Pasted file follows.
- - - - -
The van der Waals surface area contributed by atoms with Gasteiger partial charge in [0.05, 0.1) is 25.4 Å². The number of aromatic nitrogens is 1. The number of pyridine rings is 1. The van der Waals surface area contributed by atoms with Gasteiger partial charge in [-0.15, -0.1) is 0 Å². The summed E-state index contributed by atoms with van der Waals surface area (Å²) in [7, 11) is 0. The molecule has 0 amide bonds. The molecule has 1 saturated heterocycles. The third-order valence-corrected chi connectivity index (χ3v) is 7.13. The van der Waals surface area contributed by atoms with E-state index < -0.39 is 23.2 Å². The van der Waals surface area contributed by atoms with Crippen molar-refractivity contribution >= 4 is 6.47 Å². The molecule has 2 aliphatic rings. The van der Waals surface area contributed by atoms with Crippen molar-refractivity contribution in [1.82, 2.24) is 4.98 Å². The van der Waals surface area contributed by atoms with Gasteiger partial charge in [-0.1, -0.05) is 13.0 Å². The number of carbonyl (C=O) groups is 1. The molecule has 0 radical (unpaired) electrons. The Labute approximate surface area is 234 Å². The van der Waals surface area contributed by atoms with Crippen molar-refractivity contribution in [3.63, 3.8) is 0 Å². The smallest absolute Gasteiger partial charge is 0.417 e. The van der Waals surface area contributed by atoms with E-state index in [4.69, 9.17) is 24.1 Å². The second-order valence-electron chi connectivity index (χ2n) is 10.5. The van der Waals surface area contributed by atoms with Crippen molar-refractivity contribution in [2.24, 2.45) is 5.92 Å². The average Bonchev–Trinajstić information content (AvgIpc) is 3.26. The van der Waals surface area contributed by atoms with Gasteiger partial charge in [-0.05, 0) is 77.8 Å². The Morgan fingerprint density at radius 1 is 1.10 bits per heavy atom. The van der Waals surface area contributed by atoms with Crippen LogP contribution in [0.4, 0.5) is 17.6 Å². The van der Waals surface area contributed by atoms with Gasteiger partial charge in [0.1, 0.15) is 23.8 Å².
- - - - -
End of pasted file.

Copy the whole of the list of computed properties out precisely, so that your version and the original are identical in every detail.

The van der Waals surface area contributed by atoms with Gasteiger partial charge in [0.05, 0.1) is 25.4 Å². The number of aromatic nitrogens is 1. The number of pyridine rings is 1. The van der Waals surface area contributed by atoms with Gasteiger partial charge in [-0.15, -0.1) is 0 Å². The summed E-state index contributed by atoms with van der Waals surface area (Å²) in [7, 11) is 0. The molecule has 0 amide bonds. The molecule has 1 saturated heterocycles. The third-order valence-corrected chi connectivity index (χ3v) is 7.13. The van der Waals surface area contributed by atoms with E-state index < -0.39 is 23.2 Å². The van der Waals surface area contributed by atoms with Crippen molar-refractivity contribution >= 4 is 6.47 Å². The molecule has 2 aliphatic rings. The van der Waals surface area contributed by atoms with Crippen molar-refractivity contribution in [1.82, 2.24) is 4.98 Å². The van der Waals surface area contributed by atoms with Gasteiger partial charge in [-0.1, -0.05) is 13.0 Å². The number of carbonyl (C=O) groups is 1. The molecule has 0 radical (unpaired) electrons. The Labute approximate surface area is 234 Å². The van der Waals surface area contributed by atoms with Crippen molar-refractivity contribution in [3.63, 3.8) is 0 Å². The smallest absolute Gasteiger partial charge is 0.417 e. The van der Waals surface area contributed by atoms with E-state index in [4.69, 9.17) is 24.1 Å². The second-order valence-electron chi connectivity index (χ2n) is 10.5. The van der Waals surface area contributed by atoms with Crippen molar-refractivity contribution in [2.24, 2.45) is 5.92 Å². The average Bonchev–Trinajstić information content (AvgIpc) is 3.26. The van der Waals surface area contributed by atoms with Gasteiger partial charge in [-0.05, 0) is 77.8 Å². The Morgan fingerprint density at radius 1 is 1.10 bits per heavy atom. The van der Waals surface area contributed by atoms with Crippen LogP contribution in [0.4, 0.5) is 17.6 Å². The van der Waals surface area contributed by atoms with Gasteiger partial charge in [0.1, 0.15) is 23.8 Å².